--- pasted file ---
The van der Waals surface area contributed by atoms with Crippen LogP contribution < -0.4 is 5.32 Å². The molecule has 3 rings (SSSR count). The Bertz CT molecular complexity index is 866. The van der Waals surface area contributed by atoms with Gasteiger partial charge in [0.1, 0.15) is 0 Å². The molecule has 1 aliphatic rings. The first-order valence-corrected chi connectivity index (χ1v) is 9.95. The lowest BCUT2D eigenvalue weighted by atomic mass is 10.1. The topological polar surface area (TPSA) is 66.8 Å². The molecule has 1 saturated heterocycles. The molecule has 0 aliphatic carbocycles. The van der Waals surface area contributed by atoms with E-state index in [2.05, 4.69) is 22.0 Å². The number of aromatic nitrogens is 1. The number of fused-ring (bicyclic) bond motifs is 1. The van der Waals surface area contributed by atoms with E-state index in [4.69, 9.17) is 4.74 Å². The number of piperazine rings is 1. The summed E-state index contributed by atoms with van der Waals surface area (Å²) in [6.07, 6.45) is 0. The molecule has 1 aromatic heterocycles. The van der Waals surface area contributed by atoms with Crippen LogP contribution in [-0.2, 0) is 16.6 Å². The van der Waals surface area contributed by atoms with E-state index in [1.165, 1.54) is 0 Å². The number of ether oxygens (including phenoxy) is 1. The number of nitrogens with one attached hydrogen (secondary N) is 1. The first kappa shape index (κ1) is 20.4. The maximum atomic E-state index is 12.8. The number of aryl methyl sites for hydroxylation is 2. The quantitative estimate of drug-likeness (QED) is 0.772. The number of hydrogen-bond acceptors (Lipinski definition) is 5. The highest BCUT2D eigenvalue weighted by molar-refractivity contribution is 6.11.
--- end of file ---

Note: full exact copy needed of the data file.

The van der Waals surface area contributed by atoms with Crippen LogP contribution < -0.4 is 5.32 Å². The molecule has 3 rings (SSSR count). The Bertz CT molecular complexity index is 866. The van der Waals surface area contributed by atoms with Gasteiger partial charge in [0.1, 0.15) is 0 Å². The molecule has 1 aliphatic rings. The first-order valence-corrected chi connectivity index (χ1v) is 9.95. The lowest BCUT2D eigenvalue weighted by atomic mass is 10.1. The topological polar surface area (TPSA) is 66.8 Å². The molecule has 1 saturated heterocycles. The molecule has 0 aliphatic carbocycles. The van der Waals surface area contributed by atoms with E-state index in [2.05, 4.69) is 22.0 Å². The number of aromatic nitrogens is 1. The number of fused-ring (bicyclic) bond motifs is 1. The van der Waals surface area contributed by atoms with E-state index in [4.69, 9.17) is 4.74 Å². The number of piperazine rings is 1. The summed E-state index contributed by atoms with van der Waals surface area (Å²) in [6.07, 6.45) is 0. The molecule has 1 aromatic heterocycles. The van der Waals surface area contributed by atoms with Crippen LogP contribution in [-0.2, 0) is 16.6 Å². The van der Waals surface area contributed by atoms with E-state index in [1.165, 1.54) is 0 Å². The number of ether oxygens (including phenoxy) is 1. The number of nitrogens with one attached hydrogen (secondary N) is 1. The first kappa shape index (κ1) is 20.4. The maximum atomic E-state index is 12.8. The number of aryl methyl sites for hydroxylation is 2. The quantitative estimate of drug-likeness (QED) is 0.772. The number of hydrogen-bond acceptors (Lipinski definition) is 5. The highest BCUT2D eigenvalue weighted by molar-refractivity contribution is 6.11.